Airey Taylor Consulting was delighted to take part in the construction and design of the St Quentin’s building in the heart of Claremont.
The St Quentin’s construction concept was developed by engineers Airey Taylor Consulting as an integral part of their design solution and implemented by builders Cooper and Oxley. “A challenge for the site was achieving the maximum plot ratio whilst fronting onto one of the major traffic snarls in Perth” says ATC’s MD Peter Airey. “We addressed this by designing for top-down construction, which our engineer Basam Matty has also used in his design of the New Perth Performing Arts Centre in a similarly busy locale”.
The first step he explains is to cast a post-tensioned ground floor slab on grade. As “top-down” suggests the basement levels were then excavated from around cast in situ belpiles that double as columns of the carpark, eventually suspending the slab. “Its similar to a mining operation” says Peter “As dirt is excavated beneath the slab there is no dust blowing around in the wind, and it can be loaded into trucks parked on the site instead of the street. At the same time construction can carry on in the upper part of the building. There are significant time savings with this construction approach – which the construction team estimated to be worth about ½ a million dollars”.
The belpile columns also doubled as a perimeter retention system linked by superfine injection grouting. The capacity of these piles was only sufficient for the suspended floor and the first floor so pad footings were tied into the belpile columns.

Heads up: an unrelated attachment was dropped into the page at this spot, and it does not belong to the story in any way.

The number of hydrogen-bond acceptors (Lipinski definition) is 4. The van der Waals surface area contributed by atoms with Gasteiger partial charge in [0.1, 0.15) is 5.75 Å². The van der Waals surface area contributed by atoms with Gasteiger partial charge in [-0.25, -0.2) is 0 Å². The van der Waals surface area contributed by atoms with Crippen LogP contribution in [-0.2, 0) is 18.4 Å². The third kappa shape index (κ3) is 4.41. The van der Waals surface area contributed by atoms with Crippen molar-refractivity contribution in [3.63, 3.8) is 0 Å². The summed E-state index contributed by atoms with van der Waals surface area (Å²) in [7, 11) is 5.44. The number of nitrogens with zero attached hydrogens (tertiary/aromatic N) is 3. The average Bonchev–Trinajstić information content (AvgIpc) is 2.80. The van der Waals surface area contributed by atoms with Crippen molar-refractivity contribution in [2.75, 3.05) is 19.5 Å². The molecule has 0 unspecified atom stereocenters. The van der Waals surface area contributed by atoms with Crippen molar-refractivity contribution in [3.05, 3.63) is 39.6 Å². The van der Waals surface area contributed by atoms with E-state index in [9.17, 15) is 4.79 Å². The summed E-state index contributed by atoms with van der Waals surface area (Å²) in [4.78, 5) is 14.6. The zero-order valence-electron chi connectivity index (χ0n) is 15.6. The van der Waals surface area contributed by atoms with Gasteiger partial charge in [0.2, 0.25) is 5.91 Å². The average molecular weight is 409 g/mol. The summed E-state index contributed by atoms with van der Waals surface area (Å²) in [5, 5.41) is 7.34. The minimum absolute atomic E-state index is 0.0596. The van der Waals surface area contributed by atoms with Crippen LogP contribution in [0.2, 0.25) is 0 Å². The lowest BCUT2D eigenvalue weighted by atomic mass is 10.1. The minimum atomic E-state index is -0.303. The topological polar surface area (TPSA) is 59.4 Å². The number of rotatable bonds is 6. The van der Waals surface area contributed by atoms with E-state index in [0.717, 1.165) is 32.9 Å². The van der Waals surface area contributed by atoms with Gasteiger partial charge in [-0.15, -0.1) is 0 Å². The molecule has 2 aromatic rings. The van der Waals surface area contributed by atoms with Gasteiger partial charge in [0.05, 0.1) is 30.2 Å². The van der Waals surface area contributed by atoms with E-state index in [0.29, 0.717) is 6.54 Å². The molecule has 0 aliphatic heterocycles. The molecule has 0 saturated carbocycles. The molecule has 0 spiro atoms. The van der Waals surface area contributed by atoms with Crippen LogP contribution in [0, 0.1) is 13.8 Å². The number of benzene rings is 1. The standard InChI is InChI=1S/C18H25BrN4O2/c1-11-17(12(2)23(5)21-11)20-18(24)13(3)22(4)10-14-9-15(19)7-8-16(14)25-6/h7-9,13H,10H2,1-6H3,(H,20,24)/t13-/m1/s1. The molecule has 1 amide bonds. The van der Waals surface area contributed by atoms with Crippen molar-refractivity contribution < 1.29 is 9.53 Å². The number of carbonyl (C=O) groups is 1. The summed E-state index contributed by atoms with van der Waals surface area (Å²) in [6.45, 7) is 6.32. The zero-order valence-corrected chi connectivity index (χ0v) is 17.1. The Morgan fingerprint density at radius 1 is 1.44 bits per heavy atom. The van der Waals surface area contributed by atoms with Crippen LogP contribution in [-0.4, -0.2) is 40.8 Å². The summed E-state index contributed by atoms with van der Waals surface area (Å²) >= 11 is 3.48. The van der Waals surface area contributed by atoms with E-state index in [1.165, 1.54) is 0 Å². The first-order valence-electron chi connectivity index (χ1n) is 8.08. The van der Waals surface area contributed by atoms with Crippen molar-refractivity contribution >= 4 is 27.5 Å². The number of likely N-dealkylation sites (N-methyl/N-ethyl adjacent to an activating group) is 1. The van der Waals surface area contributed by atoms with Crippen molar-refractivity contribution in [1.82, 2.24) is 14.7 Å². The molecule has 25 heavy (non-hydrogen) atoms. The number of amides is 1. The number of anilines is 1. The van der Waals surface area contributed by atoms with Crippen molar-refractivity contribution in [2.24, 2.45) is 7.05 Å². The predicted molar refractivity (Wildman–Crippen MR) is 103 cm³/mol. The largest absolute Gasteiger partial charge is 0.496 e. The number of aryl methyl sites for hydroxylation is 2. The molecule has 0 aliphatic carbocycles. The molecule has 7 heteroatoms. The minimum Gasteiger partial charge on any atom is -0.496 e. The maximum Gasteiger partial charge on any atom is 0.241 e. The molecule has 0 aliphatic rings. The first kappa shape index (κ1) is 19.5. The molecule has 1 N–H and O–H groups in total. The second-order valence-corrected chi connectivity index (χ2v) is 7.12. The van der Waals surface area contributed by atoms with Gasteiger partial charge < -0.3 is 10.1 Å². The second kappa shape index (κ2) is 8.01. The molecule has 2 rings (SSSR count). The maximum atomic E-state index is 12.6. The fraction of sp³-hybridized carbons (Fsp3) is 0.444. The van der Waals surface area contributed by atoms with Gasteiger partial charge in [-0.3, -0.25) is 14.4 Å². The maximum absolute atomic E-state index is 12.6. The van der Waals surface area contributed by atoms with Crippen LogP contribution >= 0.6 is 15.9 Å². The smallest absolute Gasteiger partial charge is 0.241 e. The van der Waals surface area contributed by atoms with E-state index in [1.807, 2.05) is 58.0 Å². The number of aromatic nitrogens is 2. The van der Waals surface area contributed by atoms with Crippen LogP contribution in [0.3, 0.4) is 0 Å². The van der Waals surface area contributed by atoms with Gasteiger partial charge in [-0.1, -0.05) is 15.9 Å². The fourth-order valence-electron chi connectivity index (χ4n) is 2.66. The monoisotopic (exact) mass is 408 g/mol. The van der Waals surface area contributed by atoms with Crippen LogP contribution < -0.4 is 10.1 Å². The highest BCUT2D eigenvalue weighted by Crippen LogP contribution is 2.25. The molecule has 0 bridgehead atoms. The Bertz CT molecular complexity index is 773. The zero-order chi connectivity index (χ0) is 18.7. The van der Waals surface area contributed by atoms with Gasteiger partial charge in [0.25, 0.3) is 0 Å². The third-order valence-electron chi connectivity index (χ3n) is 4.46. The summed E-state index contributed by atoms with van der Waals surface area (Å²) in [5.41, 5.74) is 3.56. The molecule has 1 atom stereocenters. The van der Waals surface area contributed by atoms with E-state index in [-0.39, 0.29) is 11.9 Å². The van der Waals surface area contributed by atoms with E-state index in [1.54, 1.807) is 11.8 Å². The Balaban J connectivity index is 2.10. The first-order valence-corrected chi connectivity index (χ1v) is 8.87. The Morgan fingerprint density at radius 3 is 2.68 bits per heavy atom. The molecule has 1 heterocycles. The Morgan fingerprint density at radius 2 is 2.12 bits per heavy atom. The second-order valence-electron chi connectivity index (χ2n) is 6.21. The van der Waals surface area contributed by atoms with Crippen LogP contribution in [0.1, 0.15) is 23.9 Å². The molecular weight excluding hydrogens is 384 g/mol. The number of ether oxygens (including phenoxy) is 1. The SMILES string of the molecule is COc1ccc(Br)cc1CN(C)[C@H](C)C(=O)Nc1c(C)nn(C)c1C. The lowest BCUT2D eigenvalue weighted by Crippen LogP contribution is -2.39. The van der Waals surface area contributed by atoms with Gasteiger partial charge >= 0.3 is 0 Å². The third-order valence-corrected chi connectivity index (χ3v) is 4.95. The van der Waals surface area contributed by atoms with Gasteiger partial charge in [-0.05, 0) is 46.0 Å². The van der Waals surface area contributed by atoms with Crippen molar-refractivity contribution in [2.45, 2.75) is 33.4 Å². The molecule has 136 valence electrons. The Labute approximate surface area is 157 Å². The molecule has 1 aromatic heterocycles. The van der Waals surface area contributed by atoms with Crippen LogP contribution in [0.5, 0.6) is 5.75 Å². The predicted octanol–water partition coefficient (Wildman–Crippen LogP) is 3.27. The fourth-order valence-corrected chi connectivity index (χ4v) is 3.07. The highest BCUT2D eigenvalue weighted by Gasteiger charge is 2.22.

“The beauty of the system is that the ground floor slab provides environmental benefits, reducing dust off the site to just about nil and providing a surface for trucks to drive on with their deliveries” says Peter. Construction did not depend on closures of St Quentin’s Ave, which was the case for a neighbouring construction.
To avoid use of tower craneage the walls were constructed of a proprietary sandwich panel “AFS walls” composed of compressed fibre-cement panel filled with concrete in situ. Peter Airey is an enthusiast with regard to the product. “The process is very clean and results in excellent acoustic and thermal properties for residents near a busy highway. The finished panels have a high loadbearing capacity and were extensively used as shear walls and transfer beams. AFS walls doubling as transfer beams avoid the additional space enclosure that downstand beams would normally require” says Peter.
In the upper floors pre-stressed precast hollow core planks were specified for regular shaped areas and post-tensioned cast in situ concrete for areas with irregular shapes and where load transfer due to misalignment of walls can occur. The roof was conventional metaldeck supported on purlins which seat largely on AFS walls augmented with some conventional structural steel.
The result of the structural design? “We feel it contributes to the uncluttered architecture and is an industry showcase of concrete design and construct technique” says Peter. “The finished building showcases the architectural concept by John colliere of CMP Architects”.